• sovereign guarantees for political or other risks; and
    • any other support prescribed in respect of a qualified project, provided that any funding or financial support given through the project development facility shall not form part of project support.

    The PPPA Amendment Act 2021 specifies that the Project Development Facility (PDF) shall be mainly utilized to support the preparation of any proposals for qualified projects. These regulations describe the following sources for replenishing the PDF:

    • upfront grant-in-aid from the government (with PDF being a non-lapsable facility);
    • a pool of funds, including contributions from international donor agencies; and
    • an amount specified by the Board of Federal P3A (the fund may be replenished from time to time in the prescribed manner).

    Project Development Funding


    Project Development Funding
    What are the various sources of funds for PPP project preparation?
    • Budgetary allocations

    • Dedicated project preparation/project development fund

    • Technical assistance from multilateral/bilateral/and donor agencies

    • Recovery of project preparation funding from the preferred bidder

    At what stage of the PPP project, can the project preparation/development funding be availed by the government agency?
    • Pre-feasibility stage

    • Detailed feasibility stage

    • Transaction stage

    Is there a list of project preparation/project development activities towards which the project development funding can be utilized?
    Can the project development funding be utilized to appoint transaction advisors for PPP projects?
    Is there a specific process to be followed by government agencies to appoint transaction advisors?
    What are the payment mechanisms for making payments to transaction advisors?
    • Timesheet-based

    • Milestone-based

    Are there standard agreements and documents to avail project development funding?
    Who are the signatories to the project development funding agreements?
    • Yes
    • Unavailable
  • Maturity of the PPP Market


    PPP Project Statistics
    • Is there a national PPP database for the country?

    Is the distribution of PPP projects across infrastructure sectors available?
    Is the distribution of PPP projects across various stages of the PPP life cycle available?
    • No
    • Not Applicable

    PPP Project Pipeline


    Does the country publish a national PPP project pipeline?
    At what frequency is the national PPP project pipeline published?
    Is the national PPP project pipeline based on the national infrastructure plan for the country?
    • Yes
    • No
    • Unavailable

    The website of the Federal P3A publishes the list of ongoing and pipeline projects in Pakistan. Currently, the website describes only one project in the pipeline—the Construction of Water Transmission Pipeline, implemented on a PPP basis.1

    The PPP units in Punjab, Sindh, and Khyber Pakhtunkhwa provinces manage and update their PPP project pipelines. The updated PPP project pipelines for Punjab and Sindh are available online.

    The Planning Commission reviews and approves the Public Sector Development Program. The Planning Commission screens and proposes potential PPP projects from the program. This is in consultation and coordination with the PPP Authority, the line ministries, and other contracting authorities. The contracting authorities have various responsibilities in relation to planning, development, procurement, implementation, execution, and monitoring of PPP projects. They also coordinate the identification and screening of projects with their respective PPP units to determine whether that project would be suitable for development as a PPP within their respective jurisdiction.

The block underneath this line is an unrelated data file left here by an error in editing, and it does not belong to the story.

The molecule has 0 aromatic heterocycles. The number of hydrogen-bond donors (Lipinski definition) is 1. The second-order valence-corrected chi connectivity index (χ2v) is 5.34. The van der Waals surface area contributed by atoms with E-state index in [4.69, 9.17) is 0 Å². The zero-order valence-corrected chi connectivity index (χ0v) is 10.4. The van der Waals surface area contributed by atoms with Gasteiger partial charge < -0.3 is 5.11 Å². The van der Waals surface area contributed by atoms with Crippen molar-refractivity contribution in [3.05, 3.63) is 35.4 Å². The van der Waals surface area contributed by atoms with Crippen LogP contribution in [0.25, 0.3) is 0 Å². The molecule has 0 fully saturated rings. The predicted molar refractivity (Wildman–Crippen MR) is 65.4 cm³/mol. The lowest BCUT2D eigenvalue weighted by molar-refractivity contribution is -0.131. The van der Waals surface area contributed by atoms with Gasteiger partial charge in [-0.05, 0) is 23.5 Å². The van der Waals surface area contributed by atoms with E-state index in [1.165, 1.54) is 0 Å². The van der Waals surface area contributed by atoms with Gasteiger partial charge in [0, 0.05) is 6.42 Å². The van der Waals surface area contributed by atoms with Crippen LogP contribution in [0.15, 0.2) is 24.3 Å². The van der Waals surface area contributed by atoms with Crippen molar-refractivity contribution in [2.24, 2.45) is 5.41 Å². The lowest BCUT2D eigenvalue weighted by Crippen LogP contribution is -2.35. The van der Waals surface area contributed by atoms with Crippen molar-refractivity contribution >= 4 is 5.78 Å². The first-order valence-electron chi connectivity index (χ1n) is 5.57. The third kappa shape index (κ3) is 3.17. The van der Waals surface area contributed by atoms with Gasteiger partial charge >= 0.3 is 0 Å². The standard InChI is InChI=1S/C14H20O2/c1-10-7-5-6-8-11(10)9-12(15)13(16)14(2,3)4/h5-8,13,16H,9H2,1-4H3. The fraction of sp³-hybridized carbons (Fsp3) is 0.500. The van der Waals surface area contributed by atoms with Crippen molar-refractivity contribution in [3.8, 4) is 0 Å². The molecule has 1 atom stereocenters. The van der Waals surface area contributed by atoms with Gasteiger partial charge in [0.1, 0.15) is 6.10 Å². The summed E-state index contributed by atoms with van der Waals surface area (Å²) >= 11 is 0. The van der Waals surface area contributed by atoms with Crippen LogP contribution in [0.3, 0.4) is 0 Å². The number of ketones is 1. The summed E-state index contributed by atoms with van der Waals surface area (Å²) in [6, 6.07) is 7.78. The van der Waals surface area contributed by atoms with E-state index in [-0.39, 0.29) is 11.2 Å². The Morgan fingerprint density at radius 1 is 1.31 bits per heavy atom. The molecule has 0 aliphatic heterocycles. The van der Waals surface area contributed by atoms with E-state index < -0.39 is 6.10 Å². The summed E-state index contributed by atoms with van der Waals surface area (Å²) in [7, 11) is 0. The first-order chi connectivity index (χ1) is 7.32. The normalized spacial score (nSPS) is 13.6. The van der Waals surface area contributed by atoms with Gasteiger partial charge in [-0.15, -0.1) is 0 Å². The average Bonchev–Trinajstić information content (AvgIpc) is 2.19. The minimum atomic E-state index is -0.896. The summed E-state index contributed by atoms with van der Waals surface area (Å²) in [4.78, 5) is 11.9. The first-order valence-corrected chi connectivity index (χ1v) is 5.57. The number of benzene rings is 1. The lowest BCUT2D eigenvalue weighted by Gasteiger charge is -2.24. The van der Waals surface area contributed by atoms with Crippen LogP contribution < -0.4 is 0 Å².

Sources of PPP Financing


    Sources of PPP Financing
    Who are the typical entities financing PPP projects in the country?
    • Private developers

    • Construction contractors

    • Institutional/financial/private equity investors

    • Pension funds

    • Insurance companies

    • Banks

    • Nonbanking financial corporations/Financial institutions

    • Donor agencies

    • Government agencies and state-owned enterprises

    What is the distribution of financing among these entities financing PPP projects?
    Does the country have the history/track record of issuing bonds by infrastructure projects?
    How many infrastructure projects private developers for infrastructure projects have raised funding through bond issuances?
    What is the value of funding raised through capital markets by PPPs?
    Does the country have a matured derivatives market to hedge certain risks associated with PPPs?
    Does the country have a national development bank?
    Does the country have credit rating agencies to rate infrastructure projects?
    Typically, what are the credit ratings achieved/received by infrastructure projects?
    Is there a threshold credit rating for infrastructure PPPs below which institutional investors, pension funds, and insurance companies would not invest in infrastructure PPPs?
    What is the typical funding model for infrastructure PPPs -- corporate finance or project finance?
    Are there regulatory limits/restrictions for the maximum exposure that can be taken by banks to infrastructure projects?
    • Yes
    • Unavailable